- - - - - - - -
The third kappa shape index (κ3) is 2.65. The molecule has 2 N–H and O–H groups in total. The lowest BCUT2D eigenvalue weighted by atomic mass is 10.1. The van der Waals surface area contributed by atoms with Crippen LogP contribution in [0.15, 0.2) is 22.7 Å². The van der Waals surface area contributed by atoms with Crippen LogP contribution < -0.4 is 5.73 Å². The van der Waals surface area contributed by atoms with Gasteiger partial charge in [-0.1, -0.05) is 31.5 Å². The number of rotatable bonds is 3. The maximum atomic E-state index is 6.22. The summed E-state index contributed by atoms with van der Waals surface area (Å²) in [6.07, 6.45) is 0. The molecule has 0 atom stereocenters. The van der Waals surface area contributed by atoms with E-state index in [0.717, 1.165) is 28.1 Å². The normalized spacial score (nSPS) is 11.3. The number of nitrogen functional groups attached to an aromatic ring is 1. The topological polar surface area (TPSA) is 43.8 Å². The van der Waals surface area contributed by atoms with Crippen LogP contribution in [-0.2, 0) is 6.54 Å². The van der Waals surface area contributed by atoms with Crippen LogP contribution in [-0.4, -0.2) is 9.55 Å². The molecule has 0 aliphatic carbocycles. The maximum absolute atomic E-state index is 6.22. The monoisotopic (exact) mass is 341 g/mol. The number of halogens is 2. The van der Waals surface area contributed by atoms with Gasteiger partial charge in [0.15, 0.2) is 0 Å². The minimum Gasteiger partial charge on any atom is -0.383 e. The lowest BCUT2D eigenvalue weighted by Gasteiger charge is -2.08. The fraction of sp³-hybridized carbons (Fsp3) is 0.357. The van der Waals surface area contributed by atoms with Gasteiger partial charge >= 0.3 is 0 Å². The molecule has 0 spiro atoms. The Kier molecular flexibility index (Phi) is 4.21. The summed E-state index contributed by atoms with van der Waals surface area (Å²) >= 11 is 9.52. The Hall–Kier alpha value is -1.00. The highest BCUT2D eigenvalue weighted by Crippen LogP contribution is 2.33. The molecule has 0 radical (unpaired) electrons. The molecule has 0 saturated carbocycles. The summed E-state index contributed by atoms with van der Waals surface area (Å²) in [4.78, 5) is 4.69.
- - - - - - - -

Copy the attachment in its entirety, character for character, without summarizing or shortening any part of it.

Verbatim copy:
The third kappa shape index (κ3) is 2.65. The molecule has 2 N–H and O–H groups in total. The lowest BCUT2D eigenvalue weighted by atomic mass is 10.1. The van der Waals surface area contributed by atoms with Crippen LogP contribution in [0.15, 0.2) is 22.7 Å². The van der Waals surface area contributed by atoms with Crippen LogP contribution < -0.4 is 5.73 Å². The van der Waals surface area contributed by atoms with Gasteiger partial charge in [-0.1, -0.05) is 31.5 Å². The number of rotatable bonds is 3. The maximum atomic E-state index is 6.22. The summed E-state index contributed by atoms with van der Waals surface area (Å²) in [6.07, 6.45) is 0. The molecule has 0 atom stereocenters. The van der Waals surface area contributed by atoms with E-state index in [0.717, 1.165) is 28.1 Å². The normalized spacial score (nSPS) is 11.3. The number of nitrogen functional groups attached to an aromatic ring is 1. The topological polar surface area (TPSA) is 43.8 Å². The van der Waals surface area contributed by atoms with Crippen LogP contribution in [-0.2, 0) is 6.54 Å². The van der Waals surface area contributed by atoms with Crippen LogP contribution in [-0.4, -0.2) is 9.55 Å². The molecule has 0 aliphatic carbocycles. The maximum absolute atomic E-state index is 6.22. The monoisotopic (exact) mass is 341 g/mol. The number of halogens is 2. The van der Waals surface area contributed by atoms with Gasteiger partial charge in [0.15, 0.2) is 0 Å². The minimum Gasteiger partial charge on any atom is -0.383 e. The lowest BCUT2D eigenvalue weighted by Gasteiger charge is -2.08. The fraction of sp³-hybridized carbons (Fsp3) is 0.357. The van der Waals surface area contributed by atoms with Gasteiger partial charge >= 0.3 is 0 Å². The molecule has 0 spiro atoms. The Kier molecular flexibility index (Phi) is 4.21. The summed E-state index contributed by atoms with van der Waals surface area (Å²) >= 11 is 9.52. The Hall–Kier alpha value is -1.00. The highest BCUT2D eigenvalue weighted by Crippen LogP contribution is 2.33. The molecule has 0 radical (unpaired) electrons. The molecule has 0 saturated carbocycles. The summed E-state index contributed by atoms with van der Waals surface area (Å²) in [4.78, 5) is 4.69.